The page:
Delegates. Rev. U. Gambler, Rev. J.W. Bentz, N.T. Dundore, T.W. Hoffman, H. O’Neil, E.S. Arnold, Mrs. Maria Dundore, Mrs. Kate Bogar, Mrs. A.E. Williams, and others.
Nine dollars were subscribed for the benefit of the State Association.
On motion adjourned to meet the call of the President.
— D.S. THURSBY, Sec
It would appear David S. Sholly was quite the pillar of his community, if his press is anything to go by.
He makes my 2x great grandfather Peter look like a bit of a slacker.
But my favorite David S. Sholly story is about his “monster porker,” an 12 January 1888 article which states:
David S. Sholly, of Dundore, Pa., killed a monster porker on the 2d of January. The hog measured nine feet from from tip of nose to tip of tail, was three feet one inch high and measured six foot seven inches around the girth. The animal dressed 685-1/2 pounds and made 800 pounds of extracted lard. The hams and shoulders — after close dressing, weighed respectively 50 and 48 pounds. The animal was a male of a full Chester-White stock pair, purchased of Edward Walter & Son, West Chester, Pa., a very extensive dealer in blooded stock. Mr. Sholly states that he can supply parties with blooded stock in the spring.
Well, as Charlotte once said, “Some pig”!
David and Peter’s father was also a farmer of note.
On 6 November 1857, the Lewisburg Chronicle & West Branch Farmer featured this tidbit:
“Simon Sholly, of Chapman Township, Snyder county, has raised, by sowing 1-1/2 bushels of Buckwheat, 89-1/2 bushels.”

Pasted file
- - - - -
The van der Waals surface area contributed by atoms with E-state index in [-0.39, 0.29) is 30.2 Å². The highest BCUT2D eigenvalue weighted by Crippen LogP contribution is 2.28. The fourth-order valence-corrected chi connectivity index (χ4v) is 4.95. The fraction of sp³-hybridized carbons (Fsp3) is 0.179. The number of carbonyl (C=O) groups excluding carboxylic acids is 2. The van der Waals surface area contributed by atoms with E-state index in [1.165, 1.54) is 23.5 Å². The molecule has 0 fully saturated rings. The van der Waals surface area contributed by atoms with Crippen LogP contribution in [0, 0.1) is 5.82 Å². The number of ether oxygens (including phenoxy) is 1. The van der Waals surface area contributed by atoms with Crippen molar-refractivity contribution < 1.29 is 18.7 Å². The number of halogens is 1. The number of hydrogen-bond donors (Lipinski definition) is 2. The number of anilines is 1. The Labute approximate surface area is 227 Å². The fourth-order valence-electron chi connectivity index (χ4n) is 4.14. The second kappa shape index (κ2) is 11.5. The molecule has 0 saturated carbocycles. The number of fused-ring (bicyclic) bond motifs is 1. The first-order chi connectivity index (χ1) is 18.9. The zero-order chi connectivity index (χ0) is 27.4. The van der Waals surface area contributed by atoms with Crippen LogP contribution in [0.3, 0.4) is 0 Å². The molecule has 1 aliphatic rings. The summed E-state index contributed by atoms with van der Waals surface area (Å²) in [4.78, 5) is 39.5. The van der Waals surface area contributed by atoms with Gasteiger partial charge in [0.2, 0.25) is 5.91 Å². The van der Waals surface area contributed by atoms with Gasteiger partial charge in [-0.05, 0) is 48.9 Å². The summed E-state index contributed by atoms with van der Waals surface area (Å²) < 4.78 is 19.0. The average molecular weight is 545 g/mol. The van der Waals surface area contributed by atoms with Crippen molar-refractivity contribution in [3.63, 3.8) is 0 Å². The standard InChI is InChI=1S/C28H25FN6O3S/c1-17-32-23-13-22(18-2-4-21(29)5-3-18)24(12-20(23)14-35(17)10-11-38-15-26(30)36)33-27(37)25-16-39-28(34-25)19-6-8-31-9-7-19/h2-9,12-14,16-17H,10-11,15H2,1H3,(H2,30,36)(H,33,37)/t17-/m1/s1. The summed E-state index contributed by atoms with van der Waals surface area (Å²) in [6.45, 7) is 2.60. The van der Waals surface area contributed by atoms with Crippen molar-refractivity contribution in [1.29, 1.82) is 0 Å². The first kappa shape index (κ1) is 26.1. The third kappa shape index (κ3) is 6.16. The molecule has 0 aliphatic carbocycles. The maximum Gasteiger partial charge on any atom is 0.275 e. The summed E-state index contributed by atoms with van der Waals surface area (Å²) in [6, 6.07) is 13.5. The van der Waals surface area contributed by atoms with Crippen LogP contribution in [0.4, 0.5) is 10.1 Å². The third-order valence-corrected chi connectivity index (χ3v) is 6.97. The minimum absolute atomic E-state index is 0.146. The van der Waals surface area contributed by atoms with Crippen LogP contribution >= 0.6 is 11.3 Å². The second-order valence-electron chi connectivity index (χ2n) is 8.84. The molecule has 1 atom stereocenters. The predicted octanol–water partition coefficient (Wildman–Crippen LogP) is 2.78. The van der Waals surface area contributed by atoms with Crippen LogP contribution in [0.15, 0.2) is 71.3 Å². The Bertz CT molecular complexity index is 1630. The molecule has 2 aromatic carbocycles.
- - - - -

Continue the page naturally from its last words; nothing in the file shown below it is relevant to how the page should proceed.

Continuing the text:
Good return on his investment, don’t you think?
I eventually found a newspaper mention of Peter, though not in the LOC database. A distant relative posted a scan of a news article about his death on Ancestry. He died in an accident at age 31, leaving four children and another on the way.
Article from Ancestry tree: Citation Information
FATAL ACCIDENT-On Saturday the 18th inst., as Mr. Peter Sholly, of Rye township this county, was on his wagon unloading wood, he slipped, and his foot catching in one of the standards he fell to the ground on his head and shoulders, receiving such internal injury as to cause his death on the Monday following. Mr. Sholly was only about 30 years of age. He leaves a widow and four children to mourn his sudden death.
Perry County Advocate & Press
Copied from microfilm the newspaper account of Peter Sholly’s death
Advocate & Press
Newspaper Article May 29th, 1872, Perry County
No repository specified for this source.
Perhaps Peter didn’t have the chance to do anything noteworthy.
2 thoughts on “Monster Porkers, Bushels of Buckwheat, and a Temperance Man: Using Chronocling America to Fill Out the Stories of Our Ancestors”
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My great-great-grandfather is David a sholly my great-grandfather is William Clifford sholly my grandfather is mildly sholly my father is William Miles sholly I am William Mark sholly so I guess we’re related and I guess that makes Simon sholly my great-great-great-grandfather but I know no dates of his birth or his death I will keep looking though